Local officials have withdrawn permission for Seoul’s LGBTI pride parade after a tragic ferry sinking in April that killed 300, saying the timing of the event is now inappropriate
The organizers of the 2014 Korea Queer Festival parade have said they will hold the event despite local officials withdrawing their permission for the event.
The parade had been scheduled for 7 June in Sinchon district in Seoul but on 16 April a ferry overloaded with cargo sank, killing close to 300 people – many of them schoolchildren.
Following the tragedy a number of people complained about the timing of the event and organizers believe Christian groups are seeking to capitalize on the sinking to have the parade cancelled.
A number of people lodged complaints about the event on the district’s website but district officials deny this is the reason for them cancelling their permission.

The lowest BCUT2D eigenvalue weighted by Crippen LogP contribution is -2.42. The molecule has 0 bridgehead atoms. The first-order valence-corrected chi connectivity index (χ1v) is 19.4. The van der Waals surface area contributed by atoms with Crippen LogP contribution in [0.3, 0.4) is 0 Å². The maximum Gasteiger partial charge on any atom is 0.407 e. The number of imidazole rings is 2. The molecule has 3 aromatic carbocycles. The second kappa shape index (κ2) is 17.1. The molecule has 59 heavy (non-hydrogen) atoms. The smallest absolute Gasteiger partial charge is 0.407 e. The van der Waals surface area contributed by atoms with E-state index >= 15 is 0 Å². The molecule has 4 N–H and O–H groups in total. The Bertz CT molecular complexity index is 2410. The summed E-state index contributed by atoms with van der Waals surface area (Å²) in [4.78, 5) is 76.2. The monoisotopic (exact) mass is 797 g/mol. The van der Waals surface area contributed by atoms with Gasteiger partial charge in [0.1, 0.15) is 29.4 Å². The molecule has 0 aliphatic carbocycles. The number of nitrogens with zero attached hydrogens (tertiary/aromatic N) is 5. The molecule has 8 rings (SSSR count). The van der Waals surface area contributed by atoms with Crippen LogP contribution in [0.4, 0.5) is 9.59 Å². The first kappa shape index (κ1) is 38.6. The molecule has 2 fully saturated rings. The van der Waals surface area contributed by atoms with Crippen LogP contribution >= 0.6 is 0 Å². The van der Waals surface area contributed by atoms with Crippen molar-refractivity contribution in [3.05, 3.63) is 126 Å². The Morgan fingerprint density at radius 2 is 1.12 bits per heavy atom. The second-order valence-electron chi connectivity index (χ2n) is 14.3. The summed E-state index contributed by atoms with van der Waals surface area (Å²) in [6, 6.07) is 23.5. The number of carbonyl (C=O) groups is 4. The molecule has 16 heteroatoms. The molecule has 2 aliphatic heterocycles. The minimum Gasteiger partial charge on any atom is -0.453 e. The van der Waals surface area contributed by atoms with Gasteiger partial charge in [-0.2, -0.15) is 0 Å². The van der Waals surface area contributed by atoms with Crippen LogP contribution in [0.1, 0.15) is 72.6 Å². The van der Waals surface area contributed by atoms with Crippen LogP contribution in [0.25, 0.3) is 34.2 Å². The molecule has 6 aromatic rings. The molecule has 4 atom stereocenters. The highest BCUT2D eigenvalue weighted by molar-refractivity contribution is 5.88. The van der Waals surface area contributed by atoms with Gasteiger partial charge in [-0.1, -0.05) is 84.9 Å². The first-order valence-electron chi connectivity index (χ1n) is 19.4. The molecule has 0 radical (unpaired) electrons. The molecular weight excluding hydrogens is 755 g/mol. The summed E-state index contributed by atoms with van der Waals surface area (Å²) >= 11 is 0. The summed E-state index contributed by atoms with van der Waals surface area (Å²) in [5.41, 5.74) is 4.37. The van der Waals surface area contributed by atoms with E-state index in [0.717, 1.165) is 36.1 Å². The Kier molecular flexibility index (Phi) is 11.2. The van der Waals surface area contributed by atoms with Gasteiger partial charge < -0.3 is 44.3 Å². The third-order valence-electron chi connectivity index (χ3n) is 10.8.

Event organizers have said that this will not stop their plans to march and they are discussing whether to pay tribute to the ferry sinking’s victims during the parade.
A poll conducted last year found that 39% of South Koreans believe ‘homosexuality should be accepted,’ doubling since 2007 where only around 20% of people agreed with that statement.
The captain of the MV Sewol ferry and three other crew members have been charged with murder over the sinking and another 11 have been charged for abandoning the ship.
The Korea Queer Pride Festival is in its 15th year this year.
A number of other public events have been cancelled in Korea in the wake of the ferry sinking.